Arts and Handicrafts
Cambodian art is influenced by the Khmer empire, as well as Buddhism and Hinduism. Having been suppressed during the reign of the Khmer Rouge, it is currently undergoing a revival. Khmer sculptures generally depict Hindu deities, mythical creatures, or are themed around the epics Ramayana and Mahabhrata. Buddhist temples also feature intricately carved statues of Buddha.
Dance plays a prominent part in Cambodian arts and culture. The Khmer classical dance is derived from Indian court dance, and is themed around the epic Ramayana. The core of Khmer classical dance is the Apsara, the female dancers modeled after the dancing figure from Hindu and Buddhist mythology and commonly depicted in Cambodian paintings. Incidentally, the term Apsara also refers to the dance itself.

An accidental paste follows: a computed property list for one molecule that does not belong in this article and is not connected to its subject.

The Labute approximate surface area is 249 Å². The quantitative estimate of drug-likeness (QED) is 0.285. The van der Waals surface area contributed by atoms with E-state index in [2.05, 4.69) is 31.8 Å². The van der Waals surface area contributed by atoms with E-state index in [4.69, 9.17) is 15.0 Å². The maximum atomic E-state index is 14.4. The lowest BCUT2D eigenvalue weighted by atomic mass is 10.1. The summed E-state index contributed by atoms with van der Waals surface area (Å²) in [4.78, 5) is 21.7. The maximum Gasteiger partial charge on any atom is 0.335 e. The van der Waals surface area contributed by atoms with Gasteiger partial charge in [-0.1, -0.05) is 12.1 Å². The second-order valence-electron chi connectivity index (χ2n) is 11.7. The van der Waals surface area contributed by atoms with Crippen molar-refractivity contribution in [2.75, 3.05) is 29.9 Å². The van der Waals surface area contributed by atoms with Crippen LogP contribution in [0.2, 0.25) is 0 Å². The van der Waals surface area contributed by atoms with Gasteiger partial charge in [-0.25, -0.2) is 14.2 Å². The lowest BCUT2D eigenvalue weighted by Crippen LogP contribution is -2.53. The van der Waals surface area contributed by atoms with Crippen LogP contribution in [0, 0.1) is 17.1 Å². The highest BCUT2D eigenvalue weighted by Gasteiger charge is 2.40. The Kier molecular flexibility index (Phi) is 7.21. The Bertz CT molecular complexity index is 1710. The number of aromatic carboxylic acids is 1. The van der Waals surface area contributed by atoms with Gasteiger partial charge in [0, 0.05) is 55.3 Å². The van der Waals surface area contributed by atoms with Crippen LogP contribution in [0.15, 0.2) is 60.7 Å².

Some forms of craftworks that Cambodians are adept at include silk weaving, silver working, and wood and stone carving. Silk weavings are prominently sold in the Kandal, Prey Veng and Takeo provinces. A popular shopping item is the krama scarf commonly worn by rural Khmers. The krama scarf is checkered, made from cotton and is considered as a national symbol. Cambodians are also skilled at jewelry making, and jewelry is presented in sets for weddings. Most of Cambodian crafts can be purchased from markets or handicraft shops. For the art lover, the Reyum Institute of Arts and Culture and Java Cafe and Gallery (both in Phnom Penh) should offer interesting insights into Cambodian art.